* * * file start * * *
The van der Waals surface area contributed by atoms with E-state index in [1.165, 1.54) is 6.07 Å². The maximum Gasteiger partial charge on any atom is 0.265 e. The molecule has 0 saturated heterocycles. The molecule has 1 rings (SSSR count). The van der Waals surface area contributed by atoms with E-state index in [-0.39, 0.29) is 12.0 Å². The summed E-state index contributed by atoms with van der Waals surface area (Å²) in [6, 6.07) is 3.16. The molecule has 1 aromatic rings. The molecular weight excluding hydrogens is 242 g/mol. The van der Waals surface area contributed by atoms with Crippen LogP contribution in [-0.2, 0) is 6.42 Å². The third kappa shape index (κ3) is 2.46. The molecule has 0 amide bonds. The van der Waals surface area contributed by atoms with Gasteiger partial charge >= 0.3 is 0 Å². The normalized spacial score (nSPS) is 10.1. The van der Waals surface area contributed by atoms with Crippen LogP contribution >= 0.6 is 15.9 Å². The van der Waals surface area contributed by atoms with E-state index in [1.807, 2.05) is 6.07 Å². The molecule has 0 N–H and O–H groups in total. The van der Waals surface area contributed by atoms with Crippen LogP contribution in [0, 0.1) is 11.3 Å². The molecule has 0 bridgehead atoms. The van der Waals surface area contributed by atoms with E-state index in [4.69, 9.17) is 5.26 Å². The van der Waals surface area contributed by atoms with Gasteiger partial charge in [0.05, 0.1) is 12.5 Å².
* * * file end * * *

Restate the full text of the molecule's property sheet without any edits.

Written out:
The van der Waals surface area contributed by atoms with E-state index in [1.165, 1.54) is 6.07 Å². The maximum Gasteiger partial charge on any atom is 0.265 e. The molecule has 0 saturated heterocycles. The molecule has 1 rings (SSSR count). The van der Waals surface area contributed by atoms with E-state index in [-0.39, 0.29) is 12.0 Å². The summed E-state index contributed by atoms with van der Waals surface area (Å²) in [6, 6.07) is 3.16. The molecule has 1 aromatic rings. The molecular weight excluding hydrogens is 242 g/mol. The van der Waals surface area contributed by atoms with Crippen LogP contribution in [-0.2, 0) is 6.42 Å². The third kappa shape index (κ3) is 2.46. The molecule has 0 amide bonds. The van der Waals surface area contributed by atoms with Gasteiger partial charge >= 0.3 is 0 Å². The normalized spacial score (nSPS) is 10.1. The van der Waals surface area contributed by atoms with Crippen LogP contribution >= 0.6 is 15.9 Å². The van der Waals surface area contributed by atoms with E-state index in [1.807, 2.05) is 6.07 Å². The molecule has 0 N–H and O–H groups in total. The van der Waals surface area contributed by atoms with Crippen LogP contribution in [0, 0.1) is 11.3 Å². The molecule has 0 bridgehead atoms. The van der Waals surface area contributed by atoms with E-state index in [4.69, 9.17) is 5.26 Å². The van der Waals surface area contributed by atoms with Gasteiger partial charge in [0.05, 0.1) is 12.5 Å².